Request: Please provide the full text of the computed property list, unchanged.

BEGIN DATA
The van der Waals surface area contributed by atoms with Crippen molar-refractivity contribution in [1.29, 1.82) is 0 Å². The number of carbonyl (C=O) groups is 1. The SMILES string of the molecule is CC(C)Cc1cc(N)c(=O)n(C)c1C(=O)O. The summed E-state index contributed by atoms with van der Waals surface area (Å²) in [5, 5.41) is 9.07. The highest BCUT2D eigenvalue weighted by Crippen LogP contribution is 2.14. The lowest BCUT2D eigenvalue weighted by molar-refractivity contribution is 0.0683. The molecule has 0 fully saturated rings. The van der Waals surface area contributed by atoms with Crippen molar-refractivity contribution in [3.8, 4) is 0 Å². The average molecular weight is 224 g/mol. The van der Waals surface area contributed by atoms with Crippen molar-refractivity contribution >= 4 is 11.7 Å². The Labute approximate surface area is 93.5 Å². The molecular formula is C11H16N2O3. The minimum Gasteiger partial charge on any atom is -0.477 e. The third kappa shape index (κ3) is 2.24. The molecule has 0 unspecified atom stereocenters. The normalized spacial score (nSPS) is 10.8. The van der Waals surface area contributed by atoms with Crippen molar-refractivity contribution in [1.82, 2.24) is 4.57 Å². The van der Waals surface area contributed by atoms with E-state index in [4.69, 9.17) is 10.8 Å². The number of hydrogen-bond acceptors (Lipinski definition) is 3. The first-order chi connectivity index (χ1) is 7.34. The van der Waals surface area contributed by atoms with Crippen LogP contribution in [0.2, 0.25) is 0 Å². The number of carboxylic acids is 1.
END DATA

The van der Waals surface area contributed by atoms with Crippen molar-refractivity contribution in [1.29, 1.82) is 0 Å². The number of carbonyl (C=O) groups is 1. The SMILES string of the molecule is CC(C)Cc1cc(N)c(=O)n(C)c1C(=O)O. The summed E-state index contributed by atoms with van der Waals surface area (Å²) in [5, 5.41) is 9.07. The highest BCUT2D eigenvalue weighted by Crippen LogP contribution is 2.14. The lowest BCUT2D eigenvalue weighted by molar-refractivity contribution is 0.0683. The molecule has 0 fully saturated rings. The van der Waals surface area contributed by atoms with Crippen molar-refractivity contribution in [3.8, 4) is 0 Å². The average molecular weight is 224 g/mol. The van der Waals surface area contributed by atoms with Crippen molar-refractivity contribution >= 4 is 11.7 Å². The Labute approximate surface area is 93.5 Å². The molecular formula is C11H16N2O3. The minimum Gasteiger partial charge on any atom is -0.477 e. The third kappa shape index (κ3) is 2.24. The molecule has 0 unspecified atom stereocenters. The normalized spacial score (nSPS) is 10.8. The van der Waals surface area contributed by atoms with Crippen molar-refractivity contribution in [1.82, 2.24) is 4.57 Å². The van der Waals surface area contributed by atoms with E-state index in [4.69, 9.17) is 10.8 Å². The number of hydrogen-bond acceptors (Lipinski definition) is 3. The first-order chi connectivity index (χ1) is 7.34. The van der Waals surface area contributed by atoms with Crippen LogP contribution in [0.2, 0.25) is 0 Å². The number of carboxylic acids is 1.